BlackBerry Inc. is expected to report its first quarter of sales growth in two years on Friday, but the results may do little to clear up the question of how the company’s newest smartphones are actually doing with customers.
BlackBerry will post results for the quarter ended June 1 on Friday morning, before the opening bell. The company still officially does business under the name Research In Motion until investors approve the name change at their annual meeting on July 9.
Analysts expect the company to report adjusted earnings of 7 cents per share on revenue of $3.38 billion for the quarter, according to consensus estimates from FactSet Research. In the same period last year, BlackBerry lost 37 cents per share on an adjusted basis, on revenue of $2.8 billion.
One closely watched metric will be shipments of the company’s newest smartphones that use the BlackBerry 10 operating system. About 1 million BB10 devices shipped in the previous quarter — which only included the initial launch of the touch screen Z10 smartphone in a handful of markets. The recently ended period will include not only the Z10, but the Q10 that features a physical QWERTY keyboard.
Most analysts expect shipments of BB10 devices to be more than 3 million for the period. But those are units that BlackBerry has shipped into the sales channels, and don’t necessarily reflect sales to end customers — which is a key point of controversy between those who are positive and negative on the company’s prospects.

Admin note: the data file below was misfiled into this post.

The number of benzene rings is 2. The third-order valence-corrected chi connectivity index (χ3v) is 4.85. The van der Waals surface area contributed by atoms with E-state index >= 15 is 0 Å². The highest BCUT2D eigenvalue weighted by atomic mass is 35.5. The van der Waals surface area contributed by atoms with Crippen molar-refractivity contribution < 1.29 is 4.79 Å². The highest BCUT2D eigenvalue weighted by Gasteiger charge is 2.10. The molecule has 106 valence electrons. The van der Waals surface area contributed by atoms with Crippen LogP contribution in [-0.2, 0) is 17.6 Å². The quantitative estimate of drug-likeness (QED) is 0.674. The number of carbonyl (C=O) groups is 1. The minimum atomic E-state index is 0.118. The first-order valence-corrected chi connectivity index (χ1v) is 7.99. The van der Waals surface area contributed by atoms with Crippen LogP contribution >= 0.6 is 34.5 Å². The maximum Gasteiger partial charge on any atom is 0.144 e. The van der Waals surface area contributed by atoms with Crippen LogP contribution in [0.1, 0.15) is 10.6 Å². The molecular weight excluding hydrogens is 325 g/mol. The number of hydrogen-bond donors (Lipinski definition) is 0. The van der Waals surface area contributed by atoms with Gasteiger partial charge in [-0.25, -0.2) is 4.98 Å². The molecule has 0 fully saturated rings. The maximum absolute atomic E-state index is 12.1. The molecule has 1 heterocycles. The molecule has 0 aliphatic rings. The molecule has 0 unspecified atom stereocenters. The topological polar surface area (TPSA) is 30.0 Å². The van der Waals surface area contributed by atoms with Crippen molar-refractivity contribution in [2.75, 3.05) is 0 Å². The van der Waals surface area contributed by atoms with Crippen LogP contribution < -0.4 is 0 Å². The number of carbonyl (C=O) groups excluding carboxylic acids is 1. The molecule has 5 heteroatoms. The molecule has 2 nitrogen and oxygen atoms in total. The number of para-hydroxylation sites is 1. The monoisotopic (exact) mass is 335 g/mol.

“BlackBerry’s results this Friday morning may have something for both longs and shorts as positive sell-in data offsets diminishing scale and declining services revenues,” wrote Mark Sue of RBC Capital in a report Tuesday.
BlackBerry shares fell Thursday ahead of the report, down nearly 3% to $14.46 in the final minutes of trading.
Sue, who rates the stock as market perform, noted that even Apple and Samsung are facing challenges in growing sales of high-end smartphones in a saturated market — making it all the more challenging for the much smaller BlackBerry to do the same.
“BB10 shipment trends are not sustainable without a meaningful increase in end-user demand and BB10 sell-through is soft in the crucial U.S. market,” he wrote.
James Faucette of Pacific Crest, who has an underperform rating on the shares, believes that those bullish on the heavily shorted stock are hoping for a “squeeze” that may come with higher-than-expected shipment numbers of BB10 devices. Current short interest on the shares is 35% compared with 14% at this time last year, according to FactSet.
“We believe the bears know what shipments are, believe the available sell-through data and understand the secular industry decline, which we believe will ultimately significantly reduce BlackBerry’s value,” Faucette wrote in a June 19 report.
A growing number of analysts and investors are speculating that Apple is building fingerprint scanning technology into its next iPhone. MarketWatch’s Dan Gallagher reports.
Faucette also urged BlackBerry to provide sell-through data on its smartphones, though the company hasn’t done this in the past.
Morgan Stanley remains bullish on BlackBerry. Analyst Ehud Gelblum raised his BB10 shipment estimate to 3.5 million units from 3 million units on Monday, though he added that sales of devices using the older BlackBerry 7 operating system seem to be falling faster than expected.
“We expect Q1 earnings to be inconclusive regarding BlackBerry’s long-term chances,” he wrote.
Most analysts also expect the company’s subscriber base to continue to decline by about 3 million from the 76 million subscribers reported at the end of the last quarter. This is likely to further pressure the high-margin service revenue, which is also under pressure from changes made to BB10 that result in less use of the company’s backbone network.
(Source: Market Watch)